If you've been to a music festival before, you'll know that if the weather has been bad, it can be a nightmare to get from one stage to another. You might have left your home looking Instagram-worthy, but when you return you're a muddy mess.
Well, spare a thought for people who are differently abled and how much more difficult is it for them at these events.
Dylan Alcott with festival goers. Credit: Alex Drewniak
Don't get me wrong, organisers try their best to accommodate, but none have gone as far as Melbourne's Ability Festival. It had its inaugural show last weekend.
The event was started by Paralympic basketball star and tennis world champion Dylan Alcott. He's been to a festival or two in his time and a picture of him wheelchair surfing in the crowd went viral. But he says that was one of the only ways to see the acts on stage.
Speaking to ABC, he said: "One of the times I first felt included was at a music festival. No-one cares about your race, your gender, your disability - everyone has a good time.
"But sometimes the access isn't available to feel included, that's why we created this baby.
"We've got pathways everywhere for wheelchairs to get around...we've got quiet areas for people with sensory disabilities.
"We've got Auslan interpreters signing the whole main stage - we've got rappers who rap so fast, so I've got no idea how they're going to do it."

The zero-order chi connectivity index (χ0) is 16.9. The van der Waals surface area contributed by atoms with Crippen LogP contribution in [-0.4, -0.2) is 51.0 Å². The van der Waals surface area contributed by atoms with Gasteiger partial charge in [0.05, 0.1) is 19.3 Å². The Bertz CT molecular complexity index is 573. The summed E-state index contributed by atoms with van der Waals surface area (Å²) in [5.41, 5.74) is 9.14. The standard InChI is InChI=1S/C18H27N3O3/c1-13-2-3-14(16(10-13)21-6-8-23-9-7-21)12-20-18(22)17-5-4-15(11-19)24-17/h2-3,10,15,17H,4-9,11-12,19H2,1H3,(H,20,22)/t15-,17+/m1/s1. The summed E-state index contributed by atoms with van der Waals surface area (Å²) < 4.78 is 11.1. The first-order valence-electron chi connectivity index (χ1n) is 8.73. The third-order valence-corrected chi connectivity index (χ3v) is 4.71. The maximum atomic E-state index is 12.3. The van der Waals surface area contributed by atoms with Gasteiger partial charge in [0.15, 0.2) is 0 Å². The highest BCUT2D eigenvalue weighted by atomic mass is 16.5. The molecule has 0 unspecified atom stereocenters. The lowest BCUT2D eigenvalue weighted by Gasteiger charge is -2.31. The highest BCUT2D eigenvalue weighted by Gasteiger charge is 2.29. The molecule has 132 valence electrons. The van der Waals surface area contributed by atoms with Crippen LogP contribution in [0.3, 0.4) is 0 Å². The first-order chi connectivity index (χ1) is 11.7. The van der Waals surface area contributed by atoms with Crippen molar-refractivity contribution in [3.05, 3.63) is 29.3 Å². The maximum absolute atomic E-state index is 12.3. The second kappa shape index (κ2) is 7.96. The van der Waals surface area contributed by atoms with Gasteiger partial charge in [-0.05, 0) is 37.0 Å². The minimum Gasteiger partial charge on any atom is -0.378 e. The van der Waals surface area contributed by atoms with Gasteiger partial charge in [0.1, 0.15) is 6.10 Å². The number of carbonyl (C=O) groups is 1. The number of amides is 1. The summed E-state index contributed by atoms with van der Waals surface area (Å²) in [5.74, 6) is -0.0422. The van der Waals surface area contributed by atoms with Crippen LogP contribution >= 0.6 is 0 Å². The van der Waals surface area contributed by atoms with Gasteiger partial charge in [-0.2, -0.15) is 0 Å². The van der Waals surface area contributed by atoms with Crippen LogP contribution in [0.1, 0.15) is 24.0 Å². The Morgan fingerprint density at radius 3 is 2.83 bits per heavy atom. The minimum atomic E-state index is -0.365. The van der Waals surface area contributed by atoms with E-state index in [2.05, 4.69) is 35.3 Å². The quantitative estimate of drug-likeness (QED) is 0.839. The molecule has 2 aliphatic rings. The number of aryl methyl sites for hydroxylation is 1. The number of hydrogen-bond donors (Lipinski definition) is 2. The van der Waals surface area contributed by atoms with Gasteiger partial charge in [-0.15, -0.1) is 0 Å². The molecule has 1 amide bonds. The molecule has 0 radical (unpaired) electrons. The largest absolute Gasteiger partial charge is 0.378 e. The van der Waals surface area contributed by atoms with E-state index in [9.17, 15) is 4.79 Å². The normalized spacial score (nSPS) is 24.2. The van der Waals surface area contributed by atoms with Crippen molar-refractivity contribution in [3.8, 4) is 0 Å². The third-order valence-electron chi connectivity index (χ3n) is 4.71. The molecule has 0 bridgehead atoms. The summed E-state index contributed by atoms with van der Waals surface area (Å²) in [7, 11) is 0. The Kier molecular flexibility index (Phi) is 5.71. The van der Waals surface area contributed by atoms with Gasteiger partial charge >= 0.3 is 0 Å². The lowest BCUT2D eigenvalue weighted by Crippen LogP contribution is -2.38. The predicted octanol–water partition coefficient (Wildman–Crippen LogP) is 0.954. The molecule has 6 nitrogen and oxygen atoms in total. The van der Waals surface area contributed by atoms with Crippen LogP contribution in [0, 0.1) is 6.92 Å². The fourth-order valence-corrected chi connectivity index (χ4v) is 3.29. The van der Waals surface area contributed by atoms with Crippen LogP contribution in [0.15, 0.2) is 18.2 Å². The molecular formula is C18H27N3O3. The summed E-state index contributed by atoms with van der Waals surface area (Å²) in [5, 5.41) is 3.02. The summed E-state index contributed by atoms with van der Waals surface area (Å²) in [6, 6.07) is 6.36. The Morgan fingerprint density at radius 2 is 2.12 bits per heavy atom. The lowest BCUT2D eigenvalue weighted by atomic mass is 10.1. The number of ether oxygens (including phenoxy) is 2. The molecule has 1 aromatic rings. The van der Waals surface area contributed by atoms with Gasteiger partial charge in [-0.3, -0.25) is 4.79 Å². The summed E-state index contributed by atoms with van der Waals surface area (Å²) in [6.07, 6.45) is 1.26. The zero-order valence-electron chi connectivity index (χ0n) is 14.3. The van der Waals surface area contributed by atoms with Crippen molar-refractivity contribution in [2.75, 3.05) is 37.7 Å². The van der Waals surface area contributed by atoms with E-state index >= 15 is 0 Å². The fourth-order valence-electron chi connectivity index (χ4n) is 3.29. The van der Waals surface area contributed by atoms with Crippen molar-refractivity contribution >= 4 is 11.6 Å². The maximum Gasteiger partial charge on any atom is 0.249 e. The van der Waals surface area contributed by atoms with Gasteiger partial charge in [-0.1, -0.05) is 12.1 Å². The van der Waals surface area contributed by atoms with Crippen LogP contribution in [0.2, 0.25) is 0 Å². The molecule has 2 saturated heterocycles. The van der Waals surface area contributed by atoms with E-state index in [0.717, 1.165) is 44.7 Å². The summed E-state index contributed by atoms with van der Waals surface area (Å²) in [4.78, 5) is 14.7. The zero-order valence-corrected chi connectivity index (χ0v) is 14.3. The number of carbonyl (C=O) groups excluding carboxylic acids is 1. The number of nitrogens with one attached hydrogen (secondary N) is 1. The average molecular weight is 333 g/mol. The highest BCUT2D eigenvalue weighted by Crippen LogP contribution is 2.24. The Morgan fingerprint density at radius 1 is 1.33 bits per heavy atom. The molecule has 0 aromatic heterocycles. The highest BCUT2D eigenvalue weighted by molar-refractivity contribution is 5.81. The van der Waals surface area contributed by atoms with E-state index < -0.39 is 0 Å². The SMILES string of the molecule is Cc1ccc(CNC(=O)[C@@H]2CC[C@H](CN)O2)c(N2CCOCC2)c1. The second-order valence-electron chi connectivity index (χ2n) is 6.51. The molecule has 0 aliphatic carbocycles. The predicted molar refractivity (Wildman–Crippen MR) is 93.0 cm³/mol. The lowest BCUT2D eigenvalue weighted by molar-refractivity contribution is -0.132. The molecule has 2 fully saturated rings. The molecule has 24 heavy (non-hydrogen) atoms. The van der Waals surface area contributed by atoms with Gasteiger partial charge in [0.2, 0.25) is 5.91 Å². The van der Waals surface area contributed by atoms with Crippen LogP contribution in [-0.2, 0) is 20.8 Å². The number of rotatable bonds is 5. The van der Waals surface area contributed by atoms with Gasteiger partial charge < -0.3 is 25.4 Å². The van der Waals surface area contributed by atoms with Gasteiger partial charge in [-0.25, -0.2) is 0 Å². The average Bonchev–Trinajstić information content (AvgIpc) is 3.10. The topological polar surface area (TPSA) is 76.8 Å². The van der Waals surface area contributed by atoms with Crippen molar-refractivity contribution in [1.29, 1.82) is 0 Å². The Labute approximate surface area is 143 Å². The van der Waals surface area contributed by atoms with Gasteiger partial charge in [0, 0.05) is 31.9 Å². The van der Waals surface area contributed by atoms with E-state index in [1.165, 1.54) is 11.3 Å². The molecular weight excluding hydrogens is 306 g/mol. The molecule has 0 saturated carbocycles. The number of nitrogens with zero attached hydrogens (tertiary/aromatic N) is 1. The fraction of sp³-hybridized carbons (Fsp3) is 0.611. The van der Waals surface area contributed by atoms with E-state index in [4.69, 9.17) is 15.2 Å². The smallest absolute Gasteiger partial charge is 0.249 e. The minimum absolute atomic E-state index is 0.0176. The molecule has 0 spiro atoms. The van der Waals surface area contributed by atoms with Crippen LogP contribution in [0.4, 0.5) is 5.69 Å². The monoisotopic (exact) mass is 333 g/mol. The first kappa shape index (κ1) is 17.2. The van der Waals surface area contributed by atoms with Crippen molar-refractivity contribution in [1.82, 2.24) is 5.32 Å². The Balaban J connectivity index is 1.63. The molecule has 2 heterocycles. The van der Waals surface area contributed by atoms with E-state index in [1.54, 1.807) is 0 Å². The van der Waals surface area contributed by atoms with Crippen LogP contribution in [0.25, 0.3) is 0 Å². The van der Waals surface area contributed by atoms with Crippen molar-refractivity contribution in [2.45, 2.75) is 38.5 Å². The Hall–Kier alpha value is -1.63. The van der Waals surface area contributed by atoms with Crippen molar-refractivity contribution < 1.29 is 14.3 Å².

The event attracted some big-name Aussie acts, including Flight Facilities, Client Liaison and Owl Eyes. Not only did it raise a very important issue of ensuring people of all abilities enjoy themselves at festivals, but 100 percent of the proceeds will be used to help young disabled Aussies.
A whopping AUD$200,000 (£109,444) was raised over the course of the day.
Credit: Alex Drewniak
The Dylan Alcott Foundation wrote on social media: "We cannot thank you guys enough for supporting the Dylan Alcott Foundation and coming to the first ever Ability Fest. Words cannot describe our gratitude for the generosity of the artists, staff, volunteers, Auslan Stage Left, the organisations for donating their time and products to the event, we couldn't have done this without you."
Dylan is hoping his event will inspire other festival organisers to think twice about how much disabled access they're providing.
He told Triple J: "Everyone talks about how inclusion and accessibility is hard and costs money. But it wasn't hard, and you change the lives of a lot of people. Hopefully people follow our lead and spend more time and effort to be more inclusive."
Good on you, Dylan.
Featured Image Credit: Alex Drewniak